Magazine article Management Today

What the Doomsters May Be Missing about Rolls-Royce

Magazine article Management Today

What the Doomsters May Be Missing about Rolls-Royce

Article excerpt

When British Airways shunned Rolls-Royce last year and turned to its Ameriacan rival, GE, forjet engines, it was a profound shock to the Derby-based engine maker. It was bad enough to lose such a massive order. Contracts worth $1.4 billion are rare in good times, never mind in the depth of a recession. But this was not the only damage to Rolls. GE had been having trouble setting up an airline partner to launch its new GE90. BA was ideal. It size, prestige and engineering reputation was just what GE needed - and if BA's decision not to fly the flag and to reject Roll's contender, the Trent, sent shock waves through the airline industry and financial community, better still as far as GE was concerned. The two engine makers have been eyeball-to-eyeball since Rolls pulled out of its co-operation agreement with GE.

The American giant has never made any secret of its conviction that there was not enough room in the market for three big engine manufacturers and that Rolls would either be forced into partnership, possibly with the other American company, Pratt & Whitney, or out of the big engine business altogether.

The loss of the BA order raised a gloomy chorus echoing GE's contention that Rolls couldn't go it alone. Nor did the publication of Roll's results in early March help to confound the jeremiahs. Pre-tax profits were down 71% from 176 pounds sterling million in 1990 to 51 pounds sterling million in 1991. The core aerospace business actually lost 6 million pounds sterling compared with a profit of 81 pounds sterling million the year before. Only the 73 pounds sterling million earned by the industrial power division helped keep the group in the black.

Before the doomster get the upper hand, it is worth taking a more detached loot at Rools's prospects. Some leading stockbrokers have done so and came up with |buy' recommendations. Few believe that Rolls lost the BA order because the GE90 is an outstandingly better engine than the Trent. There is a strong feeling that Rolls lost because it could not offer the financial package that GE dangled in front of BA - one that appeared to turn on a surprisingly generous purchase price for BA's Treforest engine overhaul plant in South Wales.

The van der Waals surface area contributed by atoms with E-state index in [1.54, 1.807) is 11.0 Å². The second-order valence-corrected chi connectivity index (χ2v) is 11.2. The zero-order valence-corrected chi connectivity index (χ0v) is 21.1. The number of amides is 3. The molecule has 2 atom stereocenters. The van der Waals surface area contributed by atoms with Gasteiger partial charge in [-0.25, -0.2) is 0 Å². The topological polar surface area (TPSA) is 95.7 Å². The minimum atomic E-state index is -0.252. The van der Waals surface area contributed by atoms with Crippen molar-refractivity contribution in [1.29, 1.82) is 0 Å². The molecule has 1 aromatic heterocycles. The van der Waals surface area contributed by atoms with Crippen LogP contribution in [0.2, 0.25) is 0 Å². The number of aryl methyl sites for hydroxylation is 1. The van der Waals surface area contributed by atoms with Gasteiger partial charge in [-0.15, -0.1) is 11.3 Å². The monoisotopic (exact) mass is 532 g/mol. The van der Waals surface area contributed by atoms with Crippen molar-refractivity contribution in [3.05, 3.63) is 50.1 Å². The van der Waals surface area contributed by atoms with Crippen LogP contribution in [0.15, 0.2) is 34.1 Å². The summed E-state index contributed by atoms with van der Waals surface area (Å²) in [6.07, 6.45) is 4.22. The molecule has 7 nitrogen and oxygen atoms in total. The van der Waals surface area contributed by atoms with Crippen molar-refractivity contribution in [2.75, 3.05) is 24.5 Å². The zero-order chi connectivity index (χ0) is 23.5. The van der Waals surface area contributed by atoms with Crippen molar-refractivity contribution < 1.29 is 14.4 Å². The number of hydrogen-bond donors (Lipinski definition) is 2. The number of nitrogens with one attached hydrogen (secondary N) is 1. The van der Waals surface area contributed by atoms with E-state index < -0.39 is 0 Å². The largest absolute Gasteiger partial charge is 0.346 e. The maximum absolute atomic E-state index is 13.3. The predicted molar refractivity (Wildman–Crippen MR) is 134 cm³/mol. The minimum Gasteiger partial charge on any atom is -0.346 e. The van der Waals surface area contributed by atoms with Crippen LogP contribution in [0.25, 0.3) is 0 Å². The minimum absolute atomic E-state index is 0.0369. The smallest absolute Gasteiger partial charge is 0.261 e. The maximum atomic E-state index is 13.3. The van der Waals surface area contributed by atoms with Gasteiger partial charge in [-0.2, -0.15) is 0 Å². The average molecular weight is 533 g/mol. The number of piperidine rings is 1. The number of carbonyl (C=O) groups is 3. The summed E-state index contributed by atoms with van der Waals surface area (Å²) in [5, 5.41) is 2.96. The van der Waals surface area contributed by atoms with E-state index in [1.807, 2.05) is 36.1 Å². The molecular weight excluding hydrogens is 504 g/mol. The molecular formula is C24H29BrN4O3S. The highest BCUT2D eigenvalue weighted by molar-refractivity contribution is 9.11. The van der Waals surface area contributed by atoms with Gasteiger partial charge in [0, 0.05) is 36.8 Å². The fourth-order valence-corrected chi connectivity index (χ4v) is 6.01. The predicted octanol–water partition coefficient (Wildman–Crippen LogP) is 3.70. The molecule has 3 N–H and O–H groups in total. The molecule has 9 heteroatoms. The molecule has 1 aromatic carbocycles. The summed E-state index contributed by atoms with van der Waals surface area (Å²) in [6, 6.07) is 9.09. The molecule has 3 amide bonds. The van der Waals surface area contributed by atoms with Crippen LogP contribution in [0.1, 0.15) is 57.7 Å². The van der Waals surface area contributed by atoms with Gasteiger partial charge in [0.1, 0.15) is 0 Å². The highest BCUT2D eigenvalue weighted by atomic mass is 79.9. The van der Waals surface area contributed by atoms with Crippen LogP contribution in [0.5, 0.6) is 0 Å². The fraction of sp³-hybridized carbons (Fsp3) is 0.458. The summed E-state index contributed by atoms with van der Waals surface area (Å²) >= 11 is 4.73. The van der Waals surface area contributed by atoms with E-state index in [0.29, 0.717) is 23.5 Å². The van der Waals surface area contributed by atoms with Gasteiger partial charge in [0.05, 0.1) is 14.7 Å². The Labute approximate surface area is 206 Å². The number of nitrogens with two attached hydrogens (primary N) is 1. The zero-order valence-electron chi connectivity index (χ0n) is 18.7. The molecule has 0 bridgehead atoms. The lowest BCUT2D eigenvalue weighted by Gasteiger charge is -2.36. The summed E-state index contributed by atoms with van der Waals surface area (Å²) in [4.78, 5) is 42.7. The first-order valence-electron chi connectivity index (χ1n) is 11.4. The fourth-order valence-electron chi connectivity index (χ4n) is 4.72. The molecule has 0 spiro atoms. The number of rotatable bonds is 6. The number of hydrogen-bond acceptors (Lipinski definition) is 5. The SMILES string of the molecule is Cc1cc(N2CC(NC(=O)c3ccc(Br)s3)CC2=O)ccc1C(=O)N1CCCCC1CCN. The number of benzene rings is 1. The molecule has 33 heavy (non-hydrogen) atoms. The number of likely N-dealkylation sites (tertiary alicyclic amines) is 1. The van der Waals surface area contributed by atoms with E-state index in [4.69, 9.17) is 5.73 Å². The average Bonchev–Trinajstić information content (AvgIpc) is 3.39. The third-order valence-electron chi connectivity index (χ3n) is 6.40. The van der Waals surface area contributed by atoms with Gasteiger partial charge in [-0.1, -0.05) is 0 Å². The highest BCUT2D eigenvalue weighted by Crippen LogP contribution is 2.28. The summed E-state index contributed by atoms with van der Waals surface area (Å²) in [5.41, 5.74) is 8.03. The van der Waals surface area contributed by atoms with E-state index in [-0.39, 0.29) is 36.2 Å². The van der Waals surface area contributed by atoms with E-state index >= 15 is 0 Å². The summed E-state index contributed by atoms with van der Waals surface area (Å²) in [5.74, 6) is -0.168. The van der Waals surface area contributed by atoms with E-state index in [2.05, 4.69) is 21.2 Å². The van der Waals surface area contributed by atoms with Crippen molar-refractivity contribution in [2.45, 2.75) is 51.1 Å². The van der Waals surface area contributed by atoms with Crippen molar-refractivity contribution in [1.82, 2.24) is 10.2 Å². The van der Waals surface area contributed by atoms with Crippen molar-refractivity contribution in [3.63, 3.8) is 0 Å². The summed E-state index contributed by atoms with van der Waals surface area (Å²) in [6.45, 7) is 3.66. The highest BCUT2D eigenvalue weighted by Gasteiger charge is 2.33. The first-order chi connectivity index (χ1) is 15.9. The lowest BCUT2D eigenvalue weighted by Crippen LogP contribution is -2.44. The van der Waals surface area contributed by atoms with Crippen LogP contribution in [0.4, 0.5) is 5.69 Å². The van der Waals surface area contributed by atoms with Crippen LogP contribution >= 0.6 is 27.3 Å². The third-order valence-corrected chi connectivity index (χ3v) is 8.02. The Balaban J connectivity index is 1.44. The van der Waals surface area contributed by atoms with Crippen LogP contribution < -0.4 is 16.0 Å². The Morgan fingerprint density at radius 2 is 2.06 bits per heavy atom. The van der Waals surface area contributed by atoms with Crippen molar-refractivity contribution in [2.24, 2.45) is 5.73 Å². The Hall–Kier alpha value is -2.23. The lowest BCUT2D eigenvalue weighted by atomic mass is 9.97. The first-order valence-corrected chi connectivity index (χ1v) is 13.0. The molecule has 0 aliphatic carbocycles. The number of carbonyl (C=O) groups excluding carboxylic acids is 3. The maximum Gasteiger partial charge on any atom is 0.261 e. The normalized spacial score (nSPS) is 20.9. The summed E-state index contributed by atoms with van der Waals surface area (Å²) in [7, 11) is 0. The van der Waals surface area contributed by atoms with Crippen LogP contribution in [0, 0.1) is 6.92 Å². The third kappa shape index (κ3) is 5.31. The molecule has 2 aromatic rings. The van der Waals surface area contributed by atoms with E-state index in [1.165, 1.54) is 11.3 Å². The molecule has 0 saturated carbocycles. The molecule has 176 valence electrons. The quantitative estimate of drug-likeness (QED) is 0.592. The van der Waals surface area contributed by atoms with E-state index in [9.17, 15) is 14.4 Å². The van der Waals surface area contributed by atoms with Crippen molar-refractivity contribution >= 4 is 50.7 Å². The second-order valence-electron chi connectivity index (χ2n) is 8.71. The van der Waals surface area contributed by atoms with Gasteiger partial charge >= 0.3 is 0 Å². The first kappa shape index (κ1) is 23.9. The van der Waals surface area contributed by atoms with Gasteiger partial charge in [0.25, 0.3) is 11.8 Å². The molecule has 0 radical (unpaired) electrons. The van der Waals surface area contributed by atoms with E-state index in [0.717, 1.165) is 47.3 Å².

True, with beig aerospace orders, money can talsk as loudly as engineering and Rolls should have been quicker to get its financial act together. But Rolls has signed up Thai as launch partner for the Trent on Boeing's big 777 twin. More recently Emirates, the Gulf airline, chose the Trent for its 777s and the engine is a strong contender for other important orders in the Far East, not least one from Hong Kong's Cathay Pacific. The Trent has also won orders from Cathay, TWA, Garuda and the American leasing company, ILFC, to power Airbus A330s.

Some analysts believe the loss of the BA order will affect Roll's marker share for big jet engines. But this hypothetical loss has to be set against the growing market for such engines. The aerospace analysts at Barclays de Zoete Wedd (BZW) estimate the Boeing 777 project will generate between $50-60 billion of engines and spares business. Similarly they expect Airbus Industrie's A330, another big twin, to produce $25-30 billion of engines and spares business with a similar figure for McDonnell Douglas's MD 12X.

This is only the start of it. Boeing is in discussion with airlines about the shape of a 600-seater and Airbus Industries is holding similar talks. In a recently published review of the aircraft market, Boeing has produced figures showing that there will be striking growth in the market for aircraft with 350 or more seats. …

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